Booms and bust cycles are very much a part of investing in the fossil fuel sector. In previous energy downturns, prices frequently experienced serious slumps, but oil and gas companies mostly kept faith in their biggest asset: Oil and gas reserves buried deep in the ground. But things are markedly different this time around.
Faced with pandemic-driven demand destruction and a relentless call for climate-conscious and ethical investing, oil executives are resigning themselves to the uncomfortable fact that a significant amount of their vast oil and gas reserves will end up totally worthless.
So much so, that’s it may hardly be worth it to entertain new exploration at this point. And “discovery” news these days doesn’t tempt investors like it once did.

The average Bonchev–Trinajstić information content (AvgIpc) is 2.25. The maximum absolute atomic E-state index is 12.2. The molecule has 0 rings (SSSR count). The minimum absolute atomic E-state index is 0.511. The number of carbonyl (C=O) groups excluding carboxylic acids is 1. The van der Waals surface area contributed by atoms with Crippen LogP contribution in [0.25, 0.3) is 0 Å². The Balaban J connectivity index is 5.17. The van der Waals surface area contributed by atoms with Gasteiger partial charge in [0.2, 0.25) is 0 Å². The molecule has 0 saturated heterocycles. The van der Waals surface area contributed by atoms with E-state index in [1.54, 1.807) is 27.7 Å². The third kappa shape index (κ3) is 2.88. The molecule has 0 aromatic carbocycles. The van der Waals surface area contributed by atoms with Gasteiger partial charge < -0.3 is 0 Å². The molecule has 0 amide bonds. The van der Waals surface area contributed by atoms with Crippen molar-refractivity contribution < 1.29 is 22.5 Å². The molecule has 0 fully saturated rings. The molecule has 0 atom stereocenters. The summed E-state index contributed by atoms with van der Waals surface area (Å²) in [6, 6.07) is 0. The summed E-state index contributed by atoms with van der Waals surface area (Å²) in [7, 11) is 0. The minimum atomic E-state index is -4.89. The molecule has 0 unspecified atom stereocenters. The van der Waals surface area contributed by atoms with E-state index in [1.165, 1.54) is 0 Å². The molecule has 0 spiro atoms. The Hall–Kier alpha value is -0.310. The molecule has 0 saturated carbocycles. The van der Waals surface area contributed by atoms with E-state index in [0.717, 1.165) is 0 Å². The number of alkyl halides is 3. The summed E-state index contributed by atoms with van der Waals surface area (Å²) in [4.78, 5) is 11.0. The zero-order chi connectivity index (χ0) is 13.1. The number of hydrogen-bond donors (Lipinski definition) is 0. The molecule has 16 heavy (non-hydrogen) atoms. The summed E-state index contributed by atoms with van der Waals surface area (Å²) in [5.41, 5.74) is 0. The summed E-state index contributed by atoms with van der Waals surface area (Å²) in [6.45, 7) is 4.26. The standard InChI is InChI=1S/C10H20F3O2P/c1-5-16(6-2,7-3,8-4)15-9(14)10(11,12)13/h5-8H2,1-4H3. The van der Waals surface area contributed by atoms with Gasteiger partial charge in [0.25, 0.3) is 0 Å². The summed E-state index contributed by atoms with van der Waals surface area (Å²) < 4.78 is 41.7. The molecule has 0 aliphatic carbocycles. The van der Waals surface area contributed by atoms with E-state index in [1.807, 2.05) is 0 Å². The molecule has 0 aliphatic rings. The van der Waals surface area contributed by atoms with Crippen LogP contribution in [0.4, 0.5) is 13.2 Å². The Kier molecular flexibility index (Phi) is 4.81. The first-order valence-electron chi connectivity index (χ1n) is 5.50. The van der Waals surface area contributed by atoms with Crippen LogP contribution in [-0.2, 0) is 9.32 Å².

You know things have truly gone to the dogs when the likes of BP Plc.(NYSE:BP)– a company that doubled down on its aggressive drilling right after the historic 2015 UN Climate Change Agreement–finally gave in saying “..concerns about carbon emissions and climate change mean that it is increasingly unlikely that the world’s reserves of oil will ever be exhausted.” BP has announced one of the largest asset writedowns of any oil major this year after slashing up to $17.5 billion off the value of its assets and conceded that it “expects the pandemic to hasten the shift away from fossil fuels.”
BP owns a series of high-risk prospects including deepwater discoveries off Brazil, Angola and in the Gulf of Mexico. Its Sunrise deposit jointly owned with Canada’s Husky Energy Inc., has an abundant supply of bitumen estimated at 3.7 billion barrels but requiring a complicated extraction process.
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